The Economy of Singapore is a highly developed and successful free market economy in which the state plays a minimal role. It has an open business environment, relatively corruption-free and transparent, stable prices, and one of the highest per capita gross domestic products (GDP) in the world... Singapore's strategic location on major sea lanes and industrious population have given the country an economic importance in Southeast Asia disproportionate to its small size. Upon independence in 1965, Singapore was faced with a lack of physical resources and a small domestic market. In response, the Singapore Government adopted a pro-business, pro-foreign investment, export-oriented economic policy combined with state-directed investments in strategic government-owned corporations. Singapore's economic strategy proved a success, producing real growth that averaged 8.0% from 1960 to 1999. During Lee Kuan Yew's term as prime minister from 1959 to 1990, his administration curbed widespread unemployment, raised the standard of living, and implemented a large-scale public housing programme. The country's economic infrastructure was developed, the threat of racial tension was curbed, and an independent national defence system, centering around compulsory male military service, was created. As Singapore has never had a dominant culture to which immigrants could assimilate, nor a common language, together with efforts from the government and ruling party, Lee tried to create a common Singaporean identity in the 1970s and 1980s. Lee and his government stressed the importance of maintaining religious tolerance and racial harmony, and they were ready to use the law to counter any threat that might incite ethnic and religious violence. For example, Lee warned against "insensitive evangelisation", by which he referred to instances of Christian proselytising directed at Malays. In 1974, the government advised the Bible Society of Singapore to stop publishing religious materials in Malay. ... Economy of Singapore From Wikipedia, the free encyclopedia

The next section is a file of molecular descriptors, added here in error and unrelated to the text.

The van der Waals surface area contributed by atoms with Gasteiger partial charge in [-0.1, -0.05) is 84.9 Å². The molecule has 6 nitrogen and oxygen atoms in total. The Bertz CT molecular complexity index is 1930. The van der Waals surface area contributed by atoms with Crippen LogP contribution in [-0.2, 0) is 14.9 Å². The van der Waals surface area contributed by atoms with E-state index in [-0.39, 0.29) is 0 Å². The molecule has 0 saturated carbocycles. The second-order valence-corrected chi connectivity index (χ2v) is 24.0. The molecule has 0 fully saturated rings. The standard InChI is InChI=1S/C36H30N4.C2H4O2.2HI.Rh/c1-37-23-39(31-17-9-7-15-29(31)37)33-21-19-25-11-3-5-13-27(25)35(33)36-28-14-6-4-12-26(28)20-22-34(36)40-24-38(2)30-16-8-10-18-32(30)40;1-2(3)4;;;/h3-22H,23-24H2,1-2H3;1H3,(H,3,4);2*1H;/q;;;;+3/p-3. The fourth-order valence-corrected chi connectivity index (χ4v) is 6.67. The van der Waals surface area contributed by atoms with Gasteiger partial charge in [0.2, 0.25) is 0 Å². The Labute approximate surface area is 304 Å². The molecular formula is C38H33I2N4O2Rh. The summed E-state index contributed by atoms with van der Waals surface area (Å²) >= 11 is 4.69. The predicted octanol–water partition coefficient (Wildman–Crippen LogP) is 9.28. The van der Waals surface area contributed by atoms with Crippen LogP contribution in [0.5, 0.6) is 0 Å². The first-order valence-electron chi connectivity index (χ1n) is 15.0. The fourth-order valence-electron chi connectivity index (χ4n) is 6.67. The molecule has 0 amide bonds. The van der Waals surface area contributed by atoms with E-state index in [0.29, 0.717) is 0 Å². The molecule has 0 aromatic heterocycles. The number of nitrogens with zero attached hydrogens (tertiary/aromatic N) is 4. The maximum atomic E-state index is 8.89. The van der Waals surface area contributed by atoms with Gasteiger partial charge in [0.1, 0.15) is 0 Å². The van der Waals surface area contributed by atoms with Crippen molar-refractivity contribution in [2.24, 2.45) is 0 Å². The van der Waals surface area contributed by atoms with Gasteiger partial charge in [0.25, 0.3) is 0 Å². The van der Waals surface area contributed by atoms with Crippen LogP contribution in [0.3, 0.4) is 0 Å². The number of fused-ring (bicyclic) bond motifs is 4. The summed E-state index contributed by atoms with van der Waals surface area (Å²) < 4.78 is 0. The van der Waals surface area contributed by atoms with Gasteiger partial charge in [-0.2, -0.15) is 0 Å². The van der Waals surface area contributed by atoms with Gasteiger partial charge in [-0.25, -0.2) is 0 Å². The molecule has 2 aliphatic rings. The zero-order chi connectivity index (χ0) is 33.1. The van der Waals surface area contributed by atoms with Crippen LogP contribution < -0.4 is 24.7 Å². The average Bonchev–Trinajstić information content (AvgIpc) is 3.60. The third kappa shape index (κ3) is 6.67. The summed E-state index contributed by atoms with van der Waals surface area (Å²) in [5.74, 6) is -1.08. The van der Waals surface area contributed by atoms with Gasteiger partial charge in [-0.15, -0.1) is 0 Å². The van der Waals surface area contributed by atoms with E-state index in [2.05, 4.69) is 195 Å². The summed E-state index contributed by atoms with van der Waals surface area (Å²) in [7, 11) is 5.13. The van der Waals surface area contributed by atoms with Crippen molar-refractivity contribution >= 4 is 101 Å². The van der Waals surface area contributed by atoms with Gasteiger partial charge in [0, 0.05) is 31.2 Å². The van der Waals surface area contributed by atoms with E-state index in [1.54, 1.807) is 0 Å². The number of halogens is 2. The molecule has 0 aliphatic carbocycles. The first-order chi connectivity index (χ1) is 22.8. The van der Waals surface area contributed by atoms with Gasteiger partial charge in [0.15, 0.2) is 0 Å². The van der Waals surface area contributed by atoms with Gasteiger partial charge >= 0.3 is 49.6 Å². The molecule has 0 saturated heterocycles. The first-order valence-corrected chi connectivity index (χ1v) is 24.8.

China in Three Colors By THOMAS L. FRIEDMAN NYT: September 23, 2007
For China, going from communism to its state-directed capitalism, while by no means easy, involved loosening the lid on a people who were naturally entrepreneurial, risk-taking capitalists. It was tantamount to letting a geyser erupt, and the results of all that unleashed energy are apparent everywhere.
Going from dirty capitalism to clean capitalism is much harder. Because it involves restraining that geyser — and to do that effectively requires a system with some judicial independence, so that courts can discipline government-owned factories and power plants. It requires a freer press that can report on polluters without restraint, even if they are government-owned businesses. It requires transparent laws and regulations, so citizen-activists know their rights and can feel free to confront polluters, no matter how powerful. For all those reasons, it seems to me that it will be very hard to make China greener without making it more orange. China’s Communist Party leaders are clearly wrestling with this issue. nytimes.com/2007/09/23